From 1920 to 1950, the American automobile industry expanded on an ecstatic spiral of demand and supply. The demand for cars grew; the output of cars grew; the automobile manufacturers invested more capital in the production process; the productivity of labor grew as car factories became more mechanized and more “rationalized” in the organization of work. By the 1950s, the automobile industry enjoyed an extraordinarily high level of profits. Witnesses at the 1958 Kefauver Commission Auto Industry Hearings testified that between 1947 and 1956 the automobile industry’s “Big Three” corporations had provided a rate of return on stockholders’ investments which was twice as great as the average for all manufacturing companies.
The present crisis of the American automobile business has been intensified by the industry’s insistence on a high and constant level of profit. To maintain a rapid growth of productivity—i.e., to rapidly increase the output maintained by one worker in one hour—an industry, or a corporation, must maintain a high level of investment on labor-saving machinery. But when demand, and output, is growing only slowly, the corporation must accept a falling rate of profit in order to maintain such a level of investment. In 1919, GM’s pre-tax rate of profit on sales was 17.6 percent; in the 1960s the average rate was still 17 percent. Since the 1920s, General Motors has made approximately the same pre-tax profit on sales, and it has invested approximately the same proportion of its income each year. Investment has grown only as fast as sales. But, as we have seen, GM and the American automobile industry are now in a spiral of stagnation: demand grows slowly; profits grow slowly; investment grows slowly; the rate of technological improvement grows only as fast as the flow of new capital equipment; productivity is low.
While US production of cars has stagnated, world production has increased rapidly. In 1955 the US produced 72 percent of all passenger cars, in 1959, 52 percent, and in 1969, 36 percent. Automobile manufacturers in Europe and Japan have recently experienced the spiraling expansion characteristic of the American industry before World War II. The Japanese automobile industry, for example, produced 110 cars in 1947, 79,000 cars in 1959, and 2.6 million cars in 1969. European car production has increased less dramatically, but much faster than American production. One result of the changing pattern of world car production has been a reduction in American productive superiority: American car manufacturers have a smaller and smaller advantage of productivity over their foreign competitors.
The American automobile industry has enjoyed a historically high level of productivity because it has invested large amounts of capital for every worker it employs, and because it has systematically organized the work of each employee. US automobile corporations still own more capital per employee than their foreign competitors: GM world-wide has $14,000 invested per employee, Vauxhall, GM’s British subsidiary, $8,500 per employee, the British-owned British Leyland $5,000, and Nissan Motors (Datsun) $2,300. But the capital advantage of American manufacturers is shrinking as foreign producers acquire new capital faster than American corporations. In 1969 GM spent the equivalent of 4.3 percent of its turnover on capital equipment; Volkswagen spent 9 percent and Toyota spent 13 percent. When capital expenditure is high, the rate of technological advance is also high, because technical innovations yield a profit only when they are applied to new capital equipment. The expensive new Vega factories in Lordstown use the latest advances of GM’s cost-cutting and labor-saving technology.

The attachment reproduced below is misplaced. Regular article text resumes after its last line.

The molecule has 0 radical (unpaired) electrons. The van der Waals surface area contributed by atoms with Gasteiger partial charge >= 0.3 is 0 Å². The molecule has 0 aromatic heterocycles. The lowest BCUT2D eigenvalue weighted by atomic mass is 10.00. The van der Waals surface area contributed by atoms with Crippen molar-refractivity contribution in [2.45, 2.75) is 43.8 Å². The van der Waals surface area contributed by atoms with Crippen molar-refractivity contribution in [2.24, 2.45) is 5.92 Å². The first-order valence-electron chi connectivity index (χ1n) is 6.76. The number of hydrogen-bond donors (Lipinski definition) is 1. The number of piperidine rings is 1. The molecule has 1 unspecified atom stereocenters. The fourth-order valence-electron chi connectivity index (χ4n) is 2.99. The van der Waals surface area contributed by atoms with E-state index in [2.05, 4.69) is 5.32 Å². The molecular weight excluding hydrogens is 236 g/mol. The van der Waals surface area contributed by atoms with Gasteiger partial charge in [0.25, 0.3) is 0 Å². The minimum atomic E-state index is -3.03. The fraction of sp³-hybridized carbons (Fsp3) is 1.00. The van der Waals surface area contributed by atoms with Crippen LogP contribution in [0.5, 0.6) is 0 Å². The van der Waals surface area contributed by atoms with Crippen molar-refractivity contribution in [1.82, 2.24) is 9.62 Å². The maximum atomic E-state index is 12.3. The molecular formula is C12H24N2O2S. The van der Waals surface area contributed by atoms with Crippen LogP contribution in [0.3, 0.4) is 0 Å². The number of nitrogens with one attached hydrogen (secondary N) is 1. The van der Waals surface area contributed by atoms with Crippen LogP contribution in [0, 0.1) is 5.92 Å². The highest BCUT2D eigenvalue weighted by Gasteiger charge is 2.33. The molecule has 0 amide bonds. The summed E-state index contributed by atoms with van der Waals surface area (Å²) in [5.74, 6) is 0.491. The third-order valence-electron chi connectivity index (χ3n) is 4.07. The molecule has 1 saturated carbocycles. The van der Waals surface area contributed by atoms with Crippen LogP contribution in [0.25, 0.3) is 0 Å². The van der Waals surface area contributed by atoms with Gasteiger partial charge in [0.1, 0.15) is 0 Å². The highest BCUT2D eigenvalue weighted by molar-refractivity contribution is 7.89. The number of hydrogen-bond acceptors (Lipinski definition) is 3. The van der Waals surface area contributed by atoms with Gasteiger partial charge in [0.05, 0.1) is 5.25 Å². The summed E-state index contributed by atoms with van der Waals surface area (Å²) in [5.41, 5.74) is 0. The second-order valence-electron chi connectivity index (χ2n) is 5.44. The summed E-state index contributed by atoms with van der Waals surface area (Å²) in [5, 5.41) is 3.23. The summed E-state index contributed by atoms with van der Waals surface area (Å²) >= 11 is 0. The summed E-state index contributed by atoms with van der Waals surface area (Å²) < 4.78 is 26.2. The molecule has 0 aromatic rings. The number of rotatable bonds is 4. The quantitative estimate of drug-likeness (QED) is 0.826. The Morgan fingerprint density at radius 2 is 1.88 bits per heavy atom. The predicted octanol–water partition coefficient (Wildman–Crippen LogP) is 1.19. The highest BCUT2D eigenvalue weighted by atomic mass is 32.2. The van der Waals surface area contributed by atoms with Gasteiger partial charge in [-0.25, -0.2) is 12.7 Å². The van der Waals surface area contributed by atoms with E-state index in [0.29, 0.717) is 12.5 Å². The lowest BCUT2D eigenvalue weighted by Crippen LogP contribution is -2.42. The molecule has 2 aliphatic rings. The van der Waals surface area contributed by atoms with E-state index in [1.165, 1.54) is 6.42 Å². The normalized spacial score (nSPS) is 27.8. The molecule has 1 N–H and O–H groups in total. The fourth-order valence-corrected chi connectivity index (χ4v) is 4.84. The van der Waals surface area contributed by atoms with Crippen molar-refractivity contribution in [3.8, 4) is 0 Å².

As American auto manufacturers lose their productive and technological superiority, they lose their ability to produce cars more cheaply than foreign manufacturers. The Chevrolet Vega is advertised by GM as the American equivalent of a Volkswagen Beetle: “More power than the leading foreign import.” It is similar in size and convenience both to the VW and to the Toyota, the second most successful imported car. The Vega sells for $2,091, the VW for $1,780, and the Toyota Corolla for $1,798. GM executives attribute the lower prices of imported cars to the “growing dollar differential between US and foreign wages.” Workers and employers are assumed to have common interests in the face of underpaid foreign competition. But comparative wage rates alone do not account for the low prices and low costs of foreign manufacturers.
The president of Ford International has said in an interview in Autocar that “hourly wages don’t make the difference any more between manufacturers in different countries. The difference lies in techniques and production volume.” He claims that “there are no more than nine or ten hours of manual labor left in the assembly of an automobile. If you add up all the elements of a car, from tires to engine, glass, seats, etc. (without counting raw materials), the total number of working hours embodied in a car is between 65 and 70,” for all major manufacturers. If these figures are correct, the labor cost of producing a small GM car such as the Vega is $300.1 GM generally refers to foreign competitors as having “labor costs one half to one quarter as much as ours.” So competitors, presumably German, who pay their employees only half American wage rates, spend $150 on the labor to make a car. Competitors who pay one quarter of American wage rates, presumably Japanese, spend $75. In fact, Toyota workers make one-third as much as GM workers, so the labor cost of producing a Toyota is $100.2
In 1970 before the recent strike, GM paid its US workers an average of $4.65 an hour.↩
Automotive News, May 18, 1970.↩